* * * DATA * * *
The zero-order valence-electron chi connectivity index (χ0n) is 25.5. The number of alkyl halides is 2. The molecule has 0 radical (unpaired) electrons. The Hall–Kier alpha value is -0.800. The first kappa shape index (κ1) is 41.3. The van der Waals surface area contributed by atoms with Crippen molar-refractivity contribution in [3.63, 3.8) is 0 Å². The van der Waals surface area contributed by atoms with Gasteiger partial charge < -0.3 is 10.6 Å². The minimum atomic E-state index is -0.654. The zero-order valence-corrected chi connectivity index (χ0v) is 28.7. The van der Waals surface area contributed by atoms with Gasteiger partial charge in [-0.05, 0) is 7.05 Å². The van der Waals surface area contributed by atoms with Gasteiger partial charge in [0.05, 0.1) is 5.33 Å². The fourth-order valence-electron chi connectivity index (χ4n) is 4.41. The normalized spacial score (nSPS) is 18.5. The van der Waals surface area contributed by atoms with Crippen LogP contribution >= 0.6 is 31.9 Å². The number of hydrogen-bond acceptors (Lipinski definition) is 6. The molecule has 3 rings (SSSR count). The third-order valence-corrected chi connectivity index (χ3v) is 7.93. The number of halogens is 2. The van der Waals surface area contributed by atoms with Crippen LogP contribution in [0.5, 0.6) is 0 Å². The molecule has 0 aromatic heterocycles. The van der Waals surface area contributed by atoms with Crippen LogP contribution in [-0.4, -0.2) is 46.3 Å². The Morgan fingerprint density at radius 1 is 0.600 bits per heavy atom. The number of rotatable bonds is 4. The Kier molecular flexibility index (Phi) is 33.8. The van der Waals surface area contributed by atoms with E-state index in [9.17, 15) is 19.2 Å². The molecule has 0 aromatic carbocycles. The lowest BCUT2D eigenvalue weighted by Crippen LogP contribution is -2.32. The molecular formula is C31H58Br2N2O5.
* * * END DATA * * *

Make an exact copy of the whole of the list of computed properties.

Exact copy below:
The zero-order valence-electron chi connectivity index (χ0n) is 25.5. The number of alkyl halides is 2. The molecule has 0 radical (unpaired) electrons. The Hall–Kier alpha value is -0.800. The first kappa shape index (κ1) is 41.3. The van der Waals surface area contributed by atoms with Crippen molar-refractivity contribution in [3.63, 3.8) is 0 Å². The van der Waals surface area contributed by atoms with Gasteiger partial charge < -0.3 is 10.6 Å². The minimum atomic E-state index is -0.654. The zero-order valence-corrected chi connectivity index (χ0v) is 28.7. The van der Waals surface area contributed by atoms with Gasteiger partial charge in [-0.05, 0) is 7.05 Å². The van der Waals surface area contributed by atoms with Gasteiger partial charge in [0.05, 0.1) is 5.33 Å². The fourth-order valence-electron chi connectivity index (χ4n) is 4.41. The normalized spacial score (nSPS) is 18.5. The van der Waals surface area contributed by atoms with Crippen LogP contribution >= 0.6 is 31.9 Å². The number of hydrogen-bond acceptors (Lipinski definition) is 6. The molecule has 3 rings (SSSR count). The third-order valence-corrected chi connectivity index (χ3v) is 7.93. The number of halogens is 2. The van der Waals surface area contributed by atoms with Crippen LogP contribution in [0.5, 0.6) is 0 Å². The molecule has 0 aromatic heterocycles. The van der Waals surface area contributed by atoms with Crippen LogP contribution in [-0.4, -0.2) is 46.3 Å². The Morgan fingerprint density at radius 1 is 0.600 bits per heavy atom. The number of rotatable bonds is 4. The Kier molecular flexibility index (Phi) is 33.8. The van der Waals surface area contributed by atoms with E-state index in [9.17, 15) is 19.2 Å². The molecule has 0 aromatic carbocycles. The lowest BCUT2D eigenvalue weighted by Crippen LogP contribution is -2.32. The molecular formula is C31H58Br2N2O5.